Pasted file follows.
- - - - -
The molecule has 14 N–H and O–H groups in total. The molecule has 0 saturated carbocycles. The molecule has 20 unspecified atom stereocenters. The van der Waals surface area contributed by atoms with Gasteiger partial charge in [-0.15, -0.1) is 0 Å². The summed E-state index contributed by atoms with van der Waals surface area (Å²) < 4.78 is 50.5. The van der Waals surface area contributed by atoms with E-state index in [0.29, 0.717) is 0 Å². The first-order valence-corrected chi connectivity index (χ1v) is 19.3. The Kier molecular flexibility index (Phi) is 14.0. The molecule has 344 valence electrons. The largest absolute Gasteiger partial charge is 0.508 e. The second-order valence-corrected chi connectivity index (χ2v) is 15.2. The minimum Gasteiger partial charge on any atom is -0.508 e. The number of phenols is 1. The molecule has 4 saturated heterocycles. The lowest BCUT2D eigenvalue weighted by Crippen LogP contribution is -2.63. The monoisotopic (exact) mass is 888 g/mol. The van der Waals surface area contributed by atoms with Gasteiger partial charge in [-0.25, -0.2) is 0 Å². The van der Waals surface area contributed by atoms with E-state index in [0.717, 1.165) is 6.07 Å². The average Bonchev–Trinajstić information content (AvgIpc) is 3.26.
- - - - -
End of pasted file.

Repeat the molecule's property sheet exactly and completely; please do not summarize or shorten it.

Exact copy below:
The molecule has 14 N–H and O–H groups in total. The molecule has 0 saturated carbocycles. The molecule has 20 unspecified atom stereocenters. The van der Waals surface area contributed by atoms with Gasteiger partial charge in [-0.15, -0.1) is 0 Å². The summed E-state index contributed by atoms with van der Waals surface area (Å²) < 4.78 is 50.5. The van der Waals surface area contributed by atoms with E-state index in [0.29, 0.717) is 0 Å². The first-order valence-corrected chi connectivity index (χ1v) is 19.3. The Kier molecular flexibility index (Phi) is 14.0. The molecule has 344 valence electrons. The largest absolute Gasteiger partial charge is 0.508 e. The second-order valence-corrected chi connectivity index (χ2v) is 15.2. The minimum Gasteiger partial charge on any atom is -0.508 e. The number of phenols is 1. The molecule has 4 saturated heterocycles. The lowest BCUT2D eigenvalue weighted by Crippen LogP contribution is -2.63. The monoisotopic (exact) mass is 888 g/mol. The van der Waals surface area contributed by atoms with Gasteiger partial charge in [-0.25, -0.2) is 0 Å². The van der Waals surface area contributed by atoms with E-state index in [0.717, 1.165) is 6.07 Å². The average Bonchev–Trinajstić information content (AvgIpc) is 3.26.